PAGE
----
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Our liveaboard friend, Brian, knew a another couple on his dock in St. Pete who lived on a 52-foot sailboat, an Irwin.
Irwin Yachts was owned by Ted Irwin, who was also the designer. The boats have an excellent reputation. Ted Irwin was seven years old when he moved to the Tampa Bay area of Florida. He started building boats when he was just 15 (in his backyard!). He built his very first commercial sailboat right here in St. Petersburg so he’s quite the legend around these parts! His bio is fascinating. You can read it RIGHT HERE.
Brian had explained our situation to Stan and Chris and they generously invited us to come tour their boat. The next day, Richard, Brian, and I all drove over to have a look.
Capt. Stan is a courageous local fireman who’s about to retire and his wife, Chris, is a schoolteacher. They’re heading out this summer for two years on the high seas. We’re so jealous!
Their boat is beautiful! The cockpit is large enough for entertaining, which is very important to us since everybody we know has already begged for a dinner and/or sailing invitation. (Brian warned us that would happen!) The boat is large, heavy, and sturdy. It has beautiful lines and is very well-maintained. Stan is not only quite handy but he’s also a genius when it comes to boats! Just last weekend, he chartered a boat to the Florida Keys for an owner.
We entered through the companionway. Once we reached the bottom of the steps, we were in a large salon. The kitchen had plenty of room, too! I was impressed! I looked at Richard, hoping he also thought the interior was large enough for a family of four. But, he and Stan were deep in discussion about fuel consumption. Once Richard heard you could travel hundreds of miles or more in that boat on one tank of fuel, he was “hooked” (are you getting tired of my nautical puns yet?). Motoryachts use tons of fuel, and traveling in them is very expensive. You’re also limited in your travels because you can only go as far as the farthest fueling dock. With a sailboat, if you run out of gas, you can still get home (though docking might be a bit tricky)!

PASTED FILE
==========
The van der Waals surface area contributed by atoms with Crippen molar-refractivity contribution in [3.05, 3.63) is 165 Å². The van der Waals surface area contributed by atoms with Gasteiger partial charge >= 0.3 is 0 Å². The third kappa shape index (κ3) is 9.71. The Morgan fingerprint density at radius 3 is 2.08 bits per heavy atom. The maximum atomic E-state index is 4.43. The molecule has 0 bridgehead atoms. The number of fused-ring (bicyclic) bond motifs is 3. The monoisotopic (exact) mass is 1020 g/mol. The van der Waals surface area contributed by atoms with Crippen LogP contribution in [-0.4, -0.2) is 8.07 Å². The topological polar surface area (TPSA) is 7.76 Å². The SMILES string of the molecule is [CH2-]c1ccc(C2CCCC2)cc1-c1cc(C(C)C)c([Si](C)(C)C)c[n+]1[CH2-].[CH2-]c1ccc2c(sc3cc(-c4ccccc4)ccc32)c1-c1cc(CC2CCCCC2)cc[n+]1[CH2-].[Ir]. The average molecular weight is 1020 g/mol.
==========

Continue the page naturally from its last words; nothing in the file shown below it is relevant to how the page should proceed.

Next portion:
We got to see the three staterooms and the two heads. There was ample storage and we learned they’d traveled extensively while living aboard with two children years ago. Their granddaughter frequently stays with them and they even have a pet cockatoo on board, who hung out on Stan’s shoulder the whole time, enjoying having his neck scratched. (Since I know you’re wondering, I’ll go ahead and mention it. No, Capt. Stan does NOT have a peg leg.)
We had a long conversation and they patiently and enthusiastically answered all of our questions, as well as offered information we didn’t even know to ask about.
When Stan and Chris started shopping for a boat, it took them two years to figure out exactly what kind they wanted. And, it took them another two years to find it. They found their 52-foot Irwin in Texas and they hired a local captain and broker named Gene Gammon, who had previously worked for Irwin for years. Gene flew with them to Texas to pick up the boat, and helped them sail it through the Gulf of Mexico, back to Florida. Not-so-coincidentally (this is a REALLY small town and the nautical community is deeply entwined), Gene Gammon is the owner of IrwinYachts.com, which features Ted Irwin’s bio that I linked to above. On that site, you can find tons of information on the history of Irwins and you can even buy copies of owners’ manuals and blueprints, which were originally printed long, long ago.
As we were leaving, we thanked Stan and Chris profusely, and offered to take them out to dinner the following week. That became the first of many educational and entertaining dinners we would share with them! They’re a riot!
On the way back to the apartment, Richard said he could definitely live on a boat like that. I was ELATED! I was finally going to get the sailboat I’d been dreaming about! But, how long would it take us to find one?
Turns out, the boat of my dreams was closer than we could have ever imagined…
NEXT: AS FATE WOULD HAVE IT…